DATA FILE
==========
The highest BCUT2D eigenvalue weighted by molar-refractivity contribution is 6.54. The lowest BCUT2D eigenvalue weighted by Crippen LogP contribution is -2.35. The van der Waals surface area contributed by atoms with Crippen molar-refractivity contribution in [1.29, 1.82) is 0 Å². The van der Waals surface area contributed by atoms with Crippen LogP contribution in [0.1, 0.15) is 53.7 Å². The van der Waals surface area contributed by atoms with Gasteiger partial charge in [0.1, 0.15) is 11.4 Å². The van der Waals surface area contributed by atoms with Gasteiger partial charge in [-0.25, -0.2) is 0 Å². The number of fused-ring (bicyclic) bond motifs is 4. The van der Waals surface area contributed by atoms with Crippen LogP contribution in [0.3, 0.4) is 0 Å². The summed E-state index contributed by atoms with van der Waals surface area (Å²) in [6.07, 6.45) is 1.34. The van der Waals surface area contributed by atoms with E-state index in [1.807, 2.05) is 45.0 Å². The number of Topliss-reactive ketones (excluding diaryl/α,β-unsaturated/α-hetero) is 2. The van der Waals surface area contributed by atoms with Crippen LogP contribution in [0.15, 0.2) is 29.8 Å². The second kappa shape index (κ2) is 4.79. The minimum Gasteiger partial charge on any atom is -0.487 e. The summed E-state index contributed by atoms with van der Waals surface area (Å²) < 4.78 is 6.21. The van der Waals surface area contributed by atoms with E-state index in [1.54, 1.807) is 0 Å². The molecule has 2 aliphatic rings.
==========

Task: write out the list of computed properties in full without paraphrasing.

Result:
The highest BCUT2D eigenvalue weighted by molar-refractivity contribution is 6.54. The lowest BCUT2D eigenvalue weighted by Crippen LogP contribution is -2.35. The van der Waals surface area contributed by atoms with Crippen molar-refractivity contribution in [1.29, 1.82) is 0 Å². The van der Waals surface area contributed by atoms with Crippen LogP contribution in [0.1, 0.15) is 53.7 Å². The van der Waals surface area contributed by atoms with Gasteiger partial charge in [0.1, 0.15) is 11.4 Å². The van der Waals surface area contributed by atoms with Gasteiger partial charge in [-0.25, -0.2) is 0 Å². The number of fused-ring (bicyclic) bond motifs is 4. The van der Waals surface area contributed by atoms with Crippen LogP contribution in [0.3, 0.4) is 0 Å². The summed E-state index contributed by atoms with van der Waals surface area (Å²) in [6.07, 6.45) is 1.34. The van der Waals surface area contributed by atoms with E-state index in [1.807, 2.05) is 45.0 Å². The number of Topliss-reactive ketones (excluding diaryl/α,β-unsaturated/α-hetero) is 2. The van der Waals surface area contributed by atoms with Crippen LogP contribution in [0.15, 0.2) is 29.8 Å². The second kappa shape index (κ2) is 4.79. The minimum Gasteiger partial charge on any atom is -0.487 e. The summed E-state index contributed by atoms with van der Waals surface area (Å²) < 4.78 is 6.21. The van der Waals surface area contributed by atoms with E-state index in [1.54, 1.807) is 0 Å². The molecule has 2 aliphatic rings.